Next to children, pets are probably the subjects people want to photograph most often and for a lot of the same reasons. They’re an important part of the family and you want to capture them for posterity. Also, a lot of them simply look cute and make great subjects. Fortunately photographing pets is a whole lot easier than wildlife photography and here are some tips to get the best possible shots.
Think about what makes your pet special
Everybody knows their pet is special, just as everybody knows their child is special, but if they weren’t your pet (or your child), what would you like about them? Some pets are full of fun, others more laid back, others definitely have a sense of mischief. What individual habits do they have? This is your starting point for shots that aren’t just of a dog or a cat, but of your pet.
Forget about getting pets to pose
A pet is not going to hold a pose the way an adult will, which is why you need to be observant to realize when a great photo opportunity is going to come up. Of course, a few strategically-used treats can help matters along, particularly if you can enlist an assistant. If your dog likes to jump, then get everything ready and then have an assistant dangle a treat enticingly. You’re just helping to manage the timing of something your dog likes to do anyway.
Cats and dogs can be photographed together but not necessarily with other animals
Cats and dogs who already know each other can often be photographed together. Realistically unless they are in the habit of playing together then these are going to be shots taken at rest. In fact, more accurately, the easiest approach is usually to wait until the cat is at rest and then fit the dog around the cat.
Cats and other sorts of pets are generally not a happy combination for obvious reasons. Even if the cat is not actually a hunter itself, small pets do not know this, so they are very likely to get upset.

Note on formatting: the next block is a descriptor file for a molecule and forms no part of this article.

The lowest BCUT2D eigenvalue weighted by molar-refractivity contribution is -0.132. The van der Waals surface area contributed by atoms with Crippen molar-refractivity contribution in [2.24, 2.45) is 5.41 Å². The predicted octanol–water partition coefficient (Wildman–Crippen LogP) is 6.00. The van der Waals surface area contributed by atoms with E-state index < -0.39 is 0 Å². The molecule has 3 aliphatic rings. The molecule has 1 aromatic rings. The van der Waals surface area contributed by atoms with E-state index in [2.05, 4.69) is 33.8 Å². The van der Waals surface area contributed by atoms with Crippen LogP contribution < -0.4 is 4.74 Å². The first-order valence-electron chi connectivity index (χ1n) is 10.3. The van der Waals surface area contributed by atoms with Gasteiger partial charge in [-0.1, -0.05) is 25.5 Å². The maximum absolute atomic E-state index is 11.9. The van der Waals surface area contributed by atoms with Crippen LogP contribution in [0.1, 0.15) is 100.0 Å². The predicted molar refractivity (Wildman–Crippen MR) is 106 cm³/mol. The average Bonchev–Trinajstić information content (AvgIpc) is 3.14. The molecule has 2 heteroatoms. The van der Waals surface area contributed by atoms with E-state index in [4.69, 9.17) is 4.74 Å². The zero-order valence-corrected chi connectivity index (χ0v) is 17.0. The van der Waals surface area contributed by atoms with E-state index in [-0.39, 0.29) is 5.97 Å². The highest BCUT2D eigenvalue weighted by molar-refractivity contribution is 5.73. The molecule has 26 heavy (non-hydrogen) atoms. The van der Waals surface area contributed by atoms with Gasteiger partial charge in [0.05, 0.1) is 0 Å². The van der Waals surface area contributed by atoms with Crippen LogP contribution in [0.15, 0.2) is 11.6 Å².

Dogs are a slightly different proposition in that they are more likely to interact with other pets and this may mean that some smaller pets will tolerate them, but they may not. As a rule of thumb, if a dog gets on with another animal, it’s probably OK to photograph them together, but cats should only be photographed with dogs, never with small pets.
Think about background and perspective
Although there’s precious little chance of getting a pet to pose, they can often be induced to stay in one place for long enough for you to get a great shot. Food is usually the way to go about doing this. As with children, aim to take shots from their perspective rather than yours, i.e. be prepared to get down to their eye-level. It’s OK to use plain backgrounds, even for small pets, as long as you capture the animal’s personality; even photos of a tiny hamster can be turned into photo canvas prints!
Although the author earns her crust by writing and translation, she’s a keen photographer and enjoys photographing urban landscapes and animals, particularly pets. Her favourite subject is her collie dog. When she’s not working she enjoys taking him for walks and playing poker. She also enjoys reading books by Ian Rankin and Terry Pratchett.